Flava magazine: Totally tomato

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(Published in Flava, issue 2, 2014)

Totally Tomato

There’s so much more to the humble tomato than a tin of Campbell’s tomato soup or a dollop of Heinz Tomato Ketchup.

I love the winter season for two reasons; one, the cooler weather, which means that I no longer have to dash from one air-conditioned building to the next; and, two, the availability of locally grown produce, namely tomatoes.

If you haven’t been to one of the local farmers markets in Cayman (at The Grounds in Lower Valley on a Saturday morning and at Camana Bay on a Wednesday afternoon and Saturday afternoon) then you absolutely must. At this time of year the stands are stocked full with all manner of locally-grown produce, including leafy greens, carrots, eggplant, key limes and, of course, the star of the show, tomatoes.

A member of the nightshade family, tomatoes are in fact a fruit, but their wide use in savory, rather than sweet dishes, means that they are often classed as a vegetable and used predominately as such.

Deliciously sweet and gloriously juicy, a ripe, in-season tomato is a cook’s dream. Indeed, there’s a tomato for just about every culinary need – from large juicy beefsteaks bursting with delicious goodness, to dainty, bite-sized cherry varieties filled with sun-ripened sweetness. While the hundreds of varietals vary wildly in size and color, from bright yellow to deep purple, they all have a wonderfully sweet flavor when served either raw or cooked.

Tomatoes are not only nutritious – they are rich in Vitamins A, B and C, as well as the antioxidant lycopene – they are incredibly versatile too. Roast, pan fry or grill, purée into a sauce or a soup, add to a salad, bake in tarts and quiches, use as the base for a wickedly good Bloody Mary cocktail, or enjoy in a Caprese salad with creamy mozzarella, basil, a drizzle of olive oil, balsamic vinegar and a sprinkle of Cayman sea salt.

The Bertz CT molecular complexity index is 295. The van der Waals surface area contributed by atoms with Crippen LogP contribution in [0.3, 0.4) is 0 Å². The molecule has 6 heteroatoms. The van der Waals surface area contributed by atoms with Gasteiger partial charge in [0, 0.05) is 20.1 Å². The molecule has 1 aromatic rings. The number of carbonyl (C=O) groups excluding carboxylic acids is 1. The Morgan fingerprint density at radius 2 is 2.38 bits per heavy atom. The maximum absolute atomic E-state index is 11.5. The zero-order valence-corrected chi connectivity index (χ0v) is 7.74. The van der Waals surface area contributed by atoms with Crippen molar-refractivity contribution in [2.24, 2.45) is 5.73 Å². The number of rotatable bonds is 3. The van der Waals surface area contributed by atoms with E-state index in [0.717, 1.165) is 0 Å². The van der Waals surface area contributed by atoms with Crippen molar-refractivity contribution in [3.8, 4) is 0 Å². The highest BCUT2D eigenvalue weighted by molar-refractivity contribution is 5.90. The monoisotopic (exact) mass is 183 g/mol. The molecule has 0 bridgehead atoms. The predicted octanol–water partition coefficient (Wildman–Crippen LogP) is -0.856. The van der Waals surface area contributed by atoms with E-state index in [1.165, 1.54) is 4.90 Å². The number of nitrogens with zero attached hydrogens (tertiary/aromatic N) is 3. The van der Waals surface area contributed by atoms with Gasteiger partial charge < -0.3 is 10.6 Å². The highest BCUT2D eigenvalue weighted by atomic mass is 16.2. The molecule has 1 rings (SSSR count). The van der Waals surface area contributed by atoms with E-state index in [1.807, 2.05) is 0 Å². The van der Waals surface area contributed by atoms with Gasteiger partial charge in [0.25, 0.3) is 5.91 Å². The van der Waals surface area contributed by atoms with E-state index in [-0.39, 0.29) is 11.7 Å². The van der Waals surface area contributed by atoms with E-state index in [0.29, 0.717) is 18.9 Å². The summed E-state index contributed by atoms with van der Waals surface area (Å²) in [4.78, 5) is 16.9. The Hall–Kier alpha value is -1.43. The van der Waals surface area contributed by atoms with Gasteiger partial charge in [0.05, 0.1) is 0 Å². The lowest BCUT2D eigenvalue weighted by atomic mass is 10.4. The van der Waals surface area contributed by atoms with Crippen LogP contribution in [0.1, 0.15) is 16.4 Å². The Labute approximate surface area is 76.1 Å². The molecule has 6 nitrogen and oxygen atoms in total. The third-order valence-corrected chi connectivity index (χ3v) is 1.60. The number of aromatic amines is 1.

Maureen Cubbon, winner of the 2013 Cayman Cookout Cook-Off chef competition, has a recipe for tomato tarts that is simply divine and the perfect way to utilize locally grown tomatoes. They are so simple to make too, that even those not blessed with culinary prowess (such as myself) manage to cook these little tarts to perfection. Enjoy them straight out of the oven, paired with a farm-fresh salad for a light lunch or dinner. Sometimes, it really is the simplest of meals that shine.

Farmers market tomato tarts

Makes 6 small tarts or 1 large tart

1 large frozen pie/tart shell or 6 frozen small tart shells

6 farm-fresh eggs

1 cup of egg whites

2-3 tablespoons fresh basil, roughly chopped

1 pound grape sized tomatoes or large tomatoes, chopped

2 cups Parmesan cheese, grated

4-6 ounces good quality cured meat like Parma ham, roughly chopped

2 tablespoons of half & half

1 teaspoon of garlic salt

Fresh ground pepper

Good quality olive oil

1 teaspoon of kosher salt

Heat the oven to 350 F. Meanwhile, whisk together eggs, egg whites, half & half, fresh pepper and garlic salt and set aside.

Toss tomatoes with 1-2 tablespoons of olive oil, chopped basil, kosher salt and pepper and roast in oven for about 15 minutes until the skins of the tomatoes burst slightly. Cool off and set aside.

Prepare tarts by sprinkling the chopped cured meat, roasted tomatoes and cheese on the bottom of the tart. Pour in egg mixture into tart almost to the top of the shell. Cook in oven for 20-25 minutes, checking often to ensure the tart shell doesn’t burn. Cook until the egg mixture is set. Cool and serve.

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